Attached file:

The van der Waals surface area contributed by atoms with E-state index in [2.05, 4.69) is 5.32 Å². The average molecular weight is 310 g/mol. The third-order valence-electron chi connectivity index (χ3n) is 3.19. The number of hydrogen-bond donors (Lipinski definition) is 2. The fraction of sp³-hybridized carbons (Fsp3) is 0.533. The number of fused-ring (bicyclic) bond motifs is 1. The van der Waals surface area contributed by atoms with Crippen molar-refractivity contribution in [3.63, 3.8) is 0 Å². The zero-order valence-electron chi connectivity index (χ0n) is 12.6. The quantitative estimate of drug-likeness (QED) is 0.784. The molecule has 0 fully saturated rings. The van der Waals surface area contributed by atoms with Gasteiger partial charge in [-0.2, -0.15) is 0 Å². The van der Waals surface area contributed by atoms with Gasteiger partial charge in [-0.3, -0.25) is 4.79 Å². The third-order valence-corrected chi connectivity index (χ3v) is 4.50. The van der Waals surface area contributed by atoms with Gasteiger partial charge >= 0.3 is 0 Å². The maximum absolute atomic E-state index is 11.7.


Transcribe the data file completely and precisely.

The van der Waals surface area contributed by atoms with E-state index in [2.05, 4.69) is 5.32 Å². The average molecular weight is 310 g/mol. The third-order valence-electron chi connectivity index (χ3n) is 3.19. The number of hydrogen-bond donors (Lipinski definition) is 2. The fraction of sp³-hybridized carbons (Fsp3) is 0.533. The number of fused-ring (bicyclic) bond motifs is 1. The van der Waals surface area contributed by atoms with Crippen molar-refractivity contribution in [3.63, 3.8) is 0 Å². The zero-order valence-electron chi connectivity index (χ0n) is 12.6. The quantitative estimate of drug-likeness (QED) is 0.784. The molecule has 0 fully saturated rings. The van der Waals surface area contributed by atoms with Gasteiger partial charge in [-0.2, -0.15) is 0 Å². The van der Waals surface area contributed by atoms with Gasteiger partial charge in [-0.3, -0.25) is 4.79 Å². The third-order valence-corrected chi connectivity index (χ3v) is 4.50. The van der Waals surface area contributed by atoms with Gasteiger partial charge >= 0.3 is 0 Å². The maximum absolute atomic E-state index is 11.7.